Framing Britney Spears Photos
Misogyny is one of the lenses through which to see Spears' mistreatment, but there's another one to use too: social class.
"Framing Britney Spears" illuminates, with stark clarity, how uniquely cruel Spears's treatment was.
Watched through a #MeToo prism, it was excruciating. The dark message of the film was that we were complicit - anyone who read the gossip or giggled at a Britney's-gone-nuts joke.
Stripped of her voice, Spears been turned into a meme and a cautionary tale, and her own participation in that narrative remains elusive. After all this time, we're still projecting so much onto Britney Spears.
On the same level as a Power Point presentation or a Wikipedia page.. However, the discussion that the documentary incites is important. [Full review in Spanish]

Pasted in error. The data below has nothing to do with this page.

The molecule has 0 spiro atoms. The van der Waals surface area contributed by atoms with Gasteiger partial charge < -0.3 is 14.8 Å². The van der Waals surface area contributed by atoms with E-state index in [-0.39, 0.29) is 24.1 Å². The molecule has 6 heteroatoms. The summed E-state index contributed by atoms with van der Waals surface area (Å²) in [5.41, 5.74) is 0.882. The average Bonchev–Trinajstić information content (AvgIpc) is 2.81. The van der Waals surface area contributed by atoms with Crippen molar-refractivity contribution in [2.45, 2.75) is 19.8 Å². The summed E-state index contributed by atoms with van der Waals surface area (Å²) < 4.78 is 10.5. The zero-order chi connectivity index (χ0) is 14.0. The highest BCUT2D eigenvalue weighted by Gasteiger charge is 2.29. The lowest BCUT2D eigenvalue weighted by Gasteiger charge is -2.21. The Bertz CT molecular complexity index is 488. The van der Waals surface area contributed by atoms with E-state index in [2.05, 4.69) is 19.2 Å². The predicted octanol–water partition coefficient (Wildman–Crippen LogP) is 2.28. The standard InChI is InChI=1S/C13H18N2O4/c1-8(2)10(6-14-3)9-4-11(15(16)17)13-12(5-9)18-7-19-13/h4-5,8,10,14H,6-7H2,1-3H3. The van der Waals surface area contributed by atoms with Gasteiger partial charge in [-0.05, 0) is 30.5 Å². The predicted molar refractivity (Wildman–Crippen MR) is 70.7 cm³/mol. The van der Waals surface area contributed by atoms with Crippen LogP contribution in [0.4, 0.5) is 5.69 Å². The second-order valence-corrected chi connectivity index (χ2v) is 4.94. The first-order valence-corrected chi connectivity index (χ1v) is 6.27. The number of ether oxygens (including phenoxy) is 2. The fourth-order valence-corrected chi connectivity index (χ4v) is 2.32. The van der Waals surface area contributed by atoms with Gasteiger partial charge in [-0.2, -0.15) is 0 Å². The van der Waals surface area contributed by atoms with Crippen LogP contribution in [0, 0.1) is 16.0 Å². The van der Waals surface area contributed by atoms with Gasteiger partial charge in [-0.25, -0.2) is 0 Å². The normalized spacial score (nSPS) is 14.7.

At just 74 minutes, Framing Britney Spears feels like watching a train wreck, not in slow motion, but sped up to a dizzying pace.
As we see in Framing Britney Spears, over time this kind of constant character assassination in the tabloids can have devastating effects.
Framing Britney Spears is best viewed as a painful, empathetic examination of someone who has been repeatedly kicked while they were down.
Guilty of exaggeration, oversimplification, and (most of all) indulging in a heroes-and-villains vision of complicated, messy lives. In other words: There's a lot of tabloid in this Times production.
Spears doesn't owe her fans any explanation, but more than anything, this documentary made me long for the day when we hopefully do finally get this complex story in her own words.
It's the capstone on an unsettling portrait of the way the fame monster can tear a person to shreds - and a damning commentary on the culpability we all share in turning Spears's life into a circus.